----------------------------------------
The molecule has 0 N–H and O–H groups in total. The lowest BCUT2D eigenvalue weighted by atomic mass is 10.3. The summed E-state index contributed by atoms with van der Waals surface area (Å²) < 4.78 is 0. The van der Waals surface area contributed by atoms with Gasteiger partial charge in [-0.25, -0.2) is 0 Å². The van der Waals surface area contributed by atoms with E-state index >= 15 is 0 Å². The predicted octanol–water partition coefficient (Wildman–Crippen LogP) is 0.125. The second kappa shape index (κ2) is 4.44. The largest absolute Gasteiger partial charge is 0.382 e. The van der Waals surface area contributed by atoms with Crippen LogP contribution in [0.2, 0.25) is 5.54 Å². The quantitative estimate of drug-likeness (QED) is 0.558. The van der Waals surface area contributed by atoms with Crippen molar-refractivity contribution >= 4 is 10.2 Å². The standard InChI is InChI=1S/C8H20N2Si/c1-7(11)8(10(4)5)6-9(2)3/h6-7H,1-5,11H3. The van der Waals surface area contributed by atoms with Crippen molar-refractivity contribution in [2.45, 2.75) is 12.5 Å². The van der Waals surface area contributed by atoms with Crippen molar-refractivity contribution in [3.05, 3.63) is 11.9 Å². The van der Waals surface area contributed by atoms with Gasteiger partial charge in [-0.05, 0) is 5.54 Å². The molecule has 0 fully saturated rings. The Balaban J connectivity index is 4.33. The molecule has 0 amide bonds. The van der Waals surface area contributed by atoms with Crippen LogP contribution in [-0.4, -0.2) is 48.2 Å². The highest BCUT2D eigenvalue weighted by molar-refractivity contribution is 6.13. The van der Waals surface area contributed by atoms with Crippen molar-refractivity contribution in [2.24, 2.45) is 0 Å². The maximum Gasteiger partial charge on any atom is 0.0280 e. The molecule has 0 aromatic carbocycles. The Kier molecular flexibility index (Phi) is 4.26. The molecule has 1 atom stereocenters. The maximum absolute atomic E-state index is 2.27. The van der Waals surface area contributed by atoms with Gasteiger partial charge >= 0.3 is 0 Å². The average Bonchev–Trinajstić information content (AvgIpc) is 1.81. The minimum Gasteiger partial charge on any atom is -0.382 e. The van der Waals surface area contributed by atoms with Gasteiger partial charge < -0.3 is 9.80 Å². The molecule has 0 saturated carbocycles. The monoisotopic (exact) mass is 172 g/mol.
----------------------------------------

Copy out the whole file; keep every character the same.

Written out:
The molecule has 0 N–H and O–H groups in total. The lowest BCUT2D eigenvalue weighted by atomic mass is 10.3. The summed E-state index contributed by atoms with van der Waals surface area (Å²) < 4.78 is 0. The van der Waals surface area contributed by atoms with Gasteiger partial charge in [-0.25, -0.2) is 0 Å². The van der Waals surface area contributed by atoms with E-state index >= 15 is 0 Å². The predicted octanol–water partition coefficient (Wildman–Crippen LogP) is 0.125. The second kappa shape index (κ2) is 4.44. The largest absolute Gasteiger partial charge is 0.382 e. The van der Waals surface area contributed by atoms with Crippen LogP contribution in [0.2, 0.25) is 5.54 Å². The quantitative estimate of drug-likeness (QED) is 0.558. The van der Waals surface area contributed by atoms with Crippen molar-refractivity contribution >= 4 is 10.2 Å². The standard InChI is InChI=1S/C8H20N2Si/c1-7(11)8(10(4)5)6-9(2)3/h6-7H,1-5,11H3. The van der Waals surface area contributed by atoms with Crippen molar-refractivity contribution in [2.45, 2.75) is 12.5 Å². The van der Waals surface area contributed by atoms with Crippen molar-refractivity contribution in [3.05, 3.63) is 11.9 Å². The van der Waals surface area contributed by atoms with Gasteiger partial charge in [-0.05, 0) is 5.54 Å². The molecule has 0 fully saturated rings. The Balaban J connectivity index is 4.33. The molecule has 0 amide bonds. The van der Waals surface area contributed by atoms with Crippen LogP contribution in [-0.4, -0.2) is 48.2 Å². The highest BCUT2D eigenvalue weighted by molar-refractivity contribution is 6.13. The van der Waals surface area contributed by atoms with Crippen molar-refractivity contribution in [2.24, 2.45) is 0 Å². The maximum Gasteiger partial charge on any atom is 0.0280 e. The molecule has 0 aromatic carbocycles. The Kier molecular flexibility index (Phi) is 4.26. The molecule has 1 atom stereocenters. The maximum absolute atomic E-state index is 2.27. The van der Waals surface area contributed by atoms with Gasteiger partial charge >= 0.3 is 0 Å². The average Bonchev–Trinajstić information content (AvgIpc) is 1.81. The minimum Gasteiger partial charge on any atom is -0.382 e. The van der Waals surface area contributed by atoms with Gasteiger partial charge < -0.3 is 9.80 Å². The molecule has 0 saturated carbocycles. The monoisotopic (exact) mass is 172 g/mol.